Now listen up, woman, lest what beauties you excel in today

Tomorrow could be hung out to dry.

Your mistress might love wrath too and get strict with you,

Or Odysseus might come, for hope persists even in his lot, being what it is.

Though if he’s dead and rotting, he won’t be able to come home.

But, wait a sec, by Apollo’s grace! The child, Telemachos! Nobody’s

Arrogance, especially that of the maids, he will not let slip. He’s no kid — not anymore.

Thus he spake, and thus listened Penelope, her wits about her.

With a rebuking word she confronted her attendant.

“Bitch — rash and willful in all ways — you escaped not my senses

Nor your over-stepping deed, and now you must live it down.

You knew — from my very lips! — you knew my plan

That I would question the stranger in my halls concerning

Tell-tale signs of my husband — spring of all my troubles.”

Then, with grace, she lifted her voice to a maid, Euronome.

“Fetch, please, a stool, Euronome. Deck it with a fleece.

So that, off his feet, my stranger might say a word and listen too.

I desire to ask him questions.”

So she spoke. Instantly brought and set down was

A chair, fashioned with skill, and atop it thrown a fleece.

There, after much suffering, sat Odysseus like a god.

Her wits ever about her, Penelope began the exchange.

“Stranger, the first question is mine to ask.

From men you stem, but of what sort? Which is your city? Which your parents?”

And you spoke strategic-minded Odysseus to her in answer.

“O good woman, no creature death-constricted on this unbounded earth

can resent you, for a fame like yours spans the broad heavens.

Like an illustrious king, to whom belongs the duty of governance

Over a city of god-fearing and valiant men.

The blush earth engenders wheat and barely;

The trees are birth-heavy with fruit;

The sheep yield lambs, the sea bears fresh wide fish;

Even the people flourish under this king.

But, please, put your questions to matters of another sort in this house.

Do not ask about my generation or fatherland.

You might fill my spirit with distresses

As I remember; many grievous things are in me; and not I (indeed no one)

Aught to grace a home unknown bewailing and beweeping

Because endless greif’s no virtue.

Somebody may call me out, among the maids, or you yourself,

And say my heart is filled full with wine, not tears.”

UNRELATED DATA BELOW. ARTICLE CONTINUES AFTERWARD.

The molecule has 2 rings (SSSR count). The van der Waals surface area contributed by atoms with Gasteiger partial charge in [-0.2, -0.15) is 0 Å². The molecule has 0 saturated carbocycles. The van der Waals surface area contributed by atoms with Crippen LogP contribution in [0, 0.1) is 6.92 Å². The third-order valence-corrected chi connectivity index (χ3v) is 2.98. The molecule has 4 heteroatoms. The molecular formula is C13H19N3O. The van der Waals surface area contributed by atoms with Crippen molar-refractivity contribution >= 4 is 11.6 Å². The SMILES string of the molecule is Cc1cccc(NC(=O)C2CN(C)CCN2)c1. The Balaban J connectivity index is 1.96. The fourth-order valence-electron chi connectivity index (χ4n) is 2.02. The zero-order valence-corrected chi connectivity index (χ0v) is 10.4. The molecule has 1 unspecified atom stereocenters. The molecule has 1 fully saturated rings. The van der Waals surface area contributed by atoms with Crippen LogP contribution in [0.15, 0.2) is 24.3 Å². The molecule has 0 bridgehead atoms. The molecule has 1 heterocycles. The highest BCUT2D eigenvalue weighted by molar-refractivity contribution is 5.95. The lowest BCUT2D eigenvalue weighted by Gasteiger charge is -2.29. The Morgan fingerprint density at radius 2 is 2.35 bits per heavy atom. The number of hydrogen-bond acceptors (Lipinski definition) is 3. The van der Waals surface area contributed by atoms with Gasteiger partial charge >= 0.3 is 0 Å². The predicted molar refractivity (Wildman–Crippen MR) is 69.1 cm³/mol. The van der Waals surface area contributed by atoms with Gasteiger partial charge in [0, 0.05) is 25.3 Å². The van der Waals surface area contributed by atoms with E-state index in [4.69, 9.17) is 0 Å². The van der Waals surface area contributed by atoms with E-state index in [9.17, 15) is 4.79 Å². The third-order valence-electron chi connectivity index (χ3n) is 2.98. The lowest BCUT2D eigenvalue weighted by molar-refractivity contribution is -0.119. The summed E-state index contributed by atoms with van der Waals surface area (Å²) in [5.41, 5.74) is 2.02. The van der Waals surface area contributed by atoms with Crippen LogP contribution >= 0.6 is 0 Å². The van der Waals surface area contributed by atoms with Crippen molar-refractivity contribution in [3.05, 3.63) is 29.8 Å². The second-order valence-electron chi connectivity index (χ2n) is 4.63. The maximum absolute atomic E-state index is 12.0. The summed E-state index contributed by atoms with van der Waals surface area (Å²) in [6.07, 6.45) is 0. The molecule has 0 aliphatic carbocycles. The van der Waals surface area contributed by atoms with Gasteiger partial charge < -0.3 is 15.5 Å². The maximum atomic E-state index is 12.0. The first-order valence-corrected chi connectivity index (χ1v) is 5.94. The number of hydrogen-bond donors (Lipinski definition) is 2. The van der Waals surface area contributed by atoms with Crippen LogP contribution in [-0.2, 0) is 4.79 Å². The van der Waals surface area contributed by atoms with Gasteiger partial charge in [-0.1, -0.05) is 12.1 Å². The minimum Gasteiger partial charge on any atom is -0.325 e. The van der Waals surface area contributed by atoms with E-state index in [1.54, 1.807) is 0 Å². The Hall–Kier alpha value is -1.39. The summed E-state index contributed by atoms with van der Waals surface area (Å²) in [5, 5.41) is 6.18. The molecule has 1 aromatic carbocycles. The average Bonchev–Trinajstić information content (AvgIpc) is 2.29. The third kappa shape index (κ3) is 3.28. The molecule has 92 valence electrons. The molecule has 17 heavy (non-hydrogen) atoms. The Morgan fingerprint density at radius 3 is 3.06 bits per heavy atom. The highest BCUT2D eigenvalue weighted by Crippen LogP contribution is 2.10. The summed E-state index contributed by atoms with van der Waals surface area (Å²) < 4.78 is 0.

In turn, thus spoke multi-tasking Penelope to him.

“Stranger, the gods have all destroyed my virtue, beauty and body

for when towards grievous Illium Argive men took their leave

with them went my husband, Odysseus.

Such a man, if he would return and earn his keep beside me

Word of my wide fame would be better and more beautiful.

Trouble besets me as it is; evil demons invoke so many things against me.

The aristocrats of the islands,

From Dolichios, Same and wooded Dzakunthos,

Even the men from shining Ithaca itself, have established themselves under my roof.

They woo me. Since I am an unwilling woman, they turn to pilfering my home

And therefore cannot pay due hospitality to strangers, suppliants,

servants, or to men of professional skills.

Yearning after Odysseus, the loved, I’ve pawned my heart for lamentation.

Wedding bells hold the prize in these men’s eyes; but I weave wiles.

I began a veiled mantel, inspired in me by some demon.

So I stood the stolid loom beneath the roof’s dome to weave it,

Fine-threaded and wide encompassing. Soon I addressed the company

‘O boys, my suitors, since Odysseus divine died long before now,

wait, endure and oppress your eagerness after me, until this veiled mantel

might see its last thread wound, lest my woman’s work fail at producing

Laertes’ martial pall. So when his

Loathsom lot befalls him, Death the tide of woe,

Nobody of the common Argive women utter a reproach of me,

As if, when owning much, he is underdressed when undertaken.’

Their over-weaning hearts! I won them with these words.

By day the great pall ever increased

By night, the threads, I unbound them by torches set alight.

Thus three years parted; but, after four — the seasons billowing forwards,

The months dying, and many days were coming to a close —

Only then, by my maids, the careless whores,

The men came approaching me reproaching.

So I wrapped it up, against my will, and under duress.

Marriage cannot be escaped now. My parents demand my going;

The child wilts, his house torn down around him,

Aware of everything, for he is manly, very capable now

Of protecting his house, and Zeus bestowed that grace about him.

But things being what they are, tell me your generation, where you are from.

You are sprung from no oak nor rock.

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Braus

Educator, Founder, Engineer. Interested in Evidence Based Education and Solving BIG Problems.